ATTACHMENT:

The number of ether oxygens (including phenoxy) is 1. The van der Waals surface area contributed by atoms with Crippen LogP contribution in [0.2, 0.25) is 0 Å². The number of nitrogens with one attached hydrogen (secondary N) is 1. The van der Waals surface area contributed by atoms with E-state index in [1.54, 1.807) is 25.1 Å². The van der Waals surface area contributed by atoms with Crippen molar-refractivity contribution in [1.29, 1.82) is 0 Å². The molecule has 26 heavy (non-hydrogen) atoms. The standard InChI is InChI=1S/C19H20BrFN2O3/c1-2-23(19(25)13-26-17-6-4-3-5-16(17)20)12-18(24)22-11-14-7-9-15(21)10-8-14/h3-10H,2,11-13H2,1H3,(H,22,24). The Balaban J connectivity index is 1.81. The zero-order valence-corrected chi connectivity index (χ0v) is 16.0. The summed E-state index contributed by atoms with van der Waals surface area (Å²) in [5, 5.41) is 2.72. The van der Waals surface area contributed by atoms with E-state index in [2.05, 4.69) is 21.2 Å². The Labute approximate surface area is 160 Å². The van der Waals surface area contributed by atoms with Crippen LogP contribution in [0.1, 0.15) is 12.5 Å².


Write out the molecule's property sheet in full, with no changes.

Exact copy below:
The number of ether oxygens (including phenoxy) is 1. The van der Waals surface area contributed by atoms with Crippen LogP contribution in [0.2, 0.25) is 0 Å². The number of nitrogens with one attached hydrogen (secondary N) is 1. The van der Waals surface area contributed by atoms with E-state index in [1.54, 1.807) is 25.1 Å². The van der Waals surface area contributed by atoms with Crippen molar-refractivity contribution in [1.29, 1.82) is 0 Å². The molecule has 26 heavy (non-hydrogen) atoms. The standard InChI is InChI=1S/C19H20BrFN2O3/c1-2-23(19(25)13-26-17-6-4-3-5-16(17)20)12-18(24)22-11-14-7-9-15(21)10-8-14/h3-10H,2,11-13H2,1H3,(H,22,24). The Balaban J connectivity index is 1.81. The zero-order valence-corrected chi connectivity index (χ0v) is 16.0. The summed E-state index contributed by atoms with van der Waals surface area (Å²) in [5, 5.41) is 2.72. The van der Waals surface area contributed by atoms with E-state index in [2.05, 4.69) is 21.2 Å². The Labute approximate surface area is 160 Å². The van der Waals surface area contributed by atoms with Crippen LogP contribution in [0.1, 0.15) is 12.5 Å².